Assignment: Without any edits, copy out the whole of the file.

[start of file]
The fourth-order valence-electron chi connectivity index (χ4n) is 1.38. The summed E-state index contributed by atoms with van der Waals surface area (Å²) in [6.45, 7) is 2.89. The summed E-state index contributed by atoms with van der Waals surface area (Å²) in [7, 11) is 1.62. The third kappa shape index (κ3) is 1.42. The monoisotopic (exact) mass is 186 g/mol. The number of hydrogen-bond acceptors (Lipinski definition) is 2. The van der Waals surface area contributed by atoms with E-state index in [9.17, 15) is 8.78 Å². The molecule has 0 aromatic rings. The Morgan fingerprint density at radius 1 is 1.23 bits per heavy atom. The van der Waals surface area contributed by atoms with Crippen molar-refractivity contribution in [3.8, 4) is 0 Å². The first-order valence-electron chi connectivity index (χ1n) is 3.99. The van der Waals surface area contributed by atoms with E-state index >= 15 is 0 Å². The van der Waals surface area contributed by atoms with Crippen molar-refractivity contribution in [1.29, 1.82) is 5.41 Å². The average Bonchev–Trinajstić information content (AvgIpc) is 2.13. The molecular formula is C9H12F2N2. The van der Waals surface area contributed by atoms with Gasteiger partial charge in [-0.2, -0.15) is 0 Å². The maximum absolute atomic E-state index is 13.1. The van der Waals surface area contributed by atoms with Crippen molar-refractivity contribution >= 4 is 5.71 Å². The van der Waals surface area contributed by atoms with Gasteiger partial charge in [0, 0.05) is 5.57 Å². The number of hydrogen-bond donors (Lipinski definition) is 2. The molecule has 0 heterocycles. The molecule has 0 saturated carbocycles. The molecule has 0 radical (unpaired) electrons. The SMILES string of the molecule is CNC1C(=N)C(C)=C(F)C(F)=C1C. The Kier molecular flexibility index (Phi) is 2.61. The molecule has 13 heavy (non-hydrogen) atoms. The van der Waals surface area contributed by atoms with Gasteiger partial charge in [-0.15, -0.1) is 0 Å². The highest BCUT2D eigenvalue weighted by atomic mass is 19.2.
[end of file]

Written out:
The fourth-order valence-electron chi connectivity index (χ4n) is 1.38. The summed E-state index contributed by atoms with van der Waals surface area (Å²) in [6.45, 7) is 2.89. The summed E-state index contributed by atoms with van der Waals surface area (Å²) in [7, 11) is 1.62. The third kappa shape index (κ3) is 1.42. The monoisotopic (exact) mass is 186 g/mol. The number of hydrogen-bond acceptors (Lipinski definition) is 2. The van der Waals surface area contributed by atoms with E-state index in [9.17, 15) is 8.78 Å². The molecule has 0 aromatic rings. The Morgan fingerprint density at radius 1 is 1.23 bits per heavy atom. The van der Waals surface area contributed by atoms with Crippen molar-refractivity contribution in [3.8, 4) is 0 Å². The first-order valence-electron chi connectivity index (χ1n) is 3.99. The van der Waals surface area contributed by atoms with E-state index >= 15 is 0 Å². The van der Waals surface area contributed by atoms with Crippen molar-refractivity contribution in [1.29, 1.82) is 5.41 Å². The average Bonchev–Trinajstić information content (AvgIpc) is 2.13. The molecular formula is C9H12F2N2. The van der Waals surface area contributed by atoms with Gasteiger partial charge in [-0.2, -0.15) is 0 Å². The maximum absolute atomic E-state index is 13.1. The van der Waals surface area contributed by atoms with Crippen molar-refractivity contribution >= 4 is 5.71 Å². The van der Waals surface area contributed by atoms with Gasteiger partial charge in [0, 0.05) is 5.57 Å². The number of hydrogen-bond donors (Lipinski definition) is 2. The molecule has 0 heterocycles. The molecule has 0 saturated carbocycles. The molecule has 0 radical (unpaired) electrons. The SMILES string of the molecule is CNC1C(=N)C(C)=C(F)C(F)=C1C. The Kier molecular flexibility index (Phi) is 2.61. The molecule has 13 heavy (non-hydrogen) atoms. The van der Waals surface area contributed by atoms with Gasteiger partial charge in [-0.15, -0.1) is 0 Å². The highest BCUT2D eigenvalue weighted by atomic mass is 19.2.